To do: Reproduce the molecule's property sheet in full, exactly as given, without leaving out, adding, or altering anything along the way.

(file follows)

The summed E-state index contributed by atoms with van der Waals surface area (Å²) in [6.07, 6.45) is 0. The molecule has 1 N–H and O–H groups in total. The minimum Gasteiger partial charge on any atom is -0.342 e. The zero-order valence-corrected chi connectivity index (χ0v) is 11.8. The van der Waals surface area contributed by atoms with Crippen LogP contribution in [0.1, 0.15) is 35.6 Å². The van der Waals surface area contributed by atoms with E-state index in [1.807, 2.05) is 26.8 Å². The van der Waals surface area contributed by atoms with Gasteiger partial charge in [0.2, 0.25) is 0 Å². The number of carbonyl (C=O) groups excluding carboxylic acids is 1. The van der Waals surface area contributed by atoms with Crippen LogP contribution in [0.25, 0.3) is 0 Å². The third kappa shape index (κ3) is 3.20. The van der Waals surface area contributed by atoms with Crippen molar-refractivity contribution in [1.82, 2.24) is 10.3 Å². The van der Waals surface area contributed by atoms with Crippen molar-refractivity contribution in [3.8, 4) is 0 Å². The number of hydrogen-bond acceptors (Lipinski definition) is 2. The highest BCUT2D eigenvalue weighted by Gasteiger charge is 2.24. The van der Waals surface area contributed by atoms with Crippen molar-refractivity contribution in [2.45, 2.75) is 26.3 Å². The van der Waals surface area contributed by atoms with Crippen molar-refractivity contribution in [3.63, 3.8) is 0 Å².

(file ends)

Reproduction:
The summed E-state index contributed by atoms with van der Waals surface area (Å²) in [6.07, 6.45) is 0. The molecule has 1 N–H and O–H groups in total. The minimum Gasteiger partial charge on any atom is -0.342 e. The zero-order valence-corrected chi connectivity index (χ0v) is 11.8. The van der Waals surface area contributed by atoms with Crippen LogP contribution in [0.1, 0.15) is 35.6 Å². The van der Waals surface area contributed by atoms with E-state index in [1.807, 2.05) is 26.8 Å². The van der Waals surface area contributed by atoms with Gasteiger partial charge in [0.2, 0.25) is 0 Å². The number of carbonyl (C=O) groups excluding carboxylic acids is 1. The van der Waals surface area contributed by atoms with Crippen LogP contribution in [0.25, 0.3) is 0 Å². The third kappa shape index (κ3) is 3.20. The van der Waals surface area contributed by atoms with Crippen molar-refractivity contribution in [1.82, 2.24) is 10.3 Å². The van der Waals surface area contributed by atoms with Crippen molar-refractivity contribution in [3.8, 4) is 0 Å². The number of hydrogen-bond acceptors (Lipinski definition) is 2. The highest BCUT2D eigenvalue weighted by Gasteiger charge is 2.24. The van der Waals surface area contributed by atoms with Crippen molar-refractivity contribution in [2.45, 2.75) is 26.3 Å². The van der Waals surface area contributed by atoms with Crippen molar-refractivity contribution in [3.63, 3.8) is 0 Å².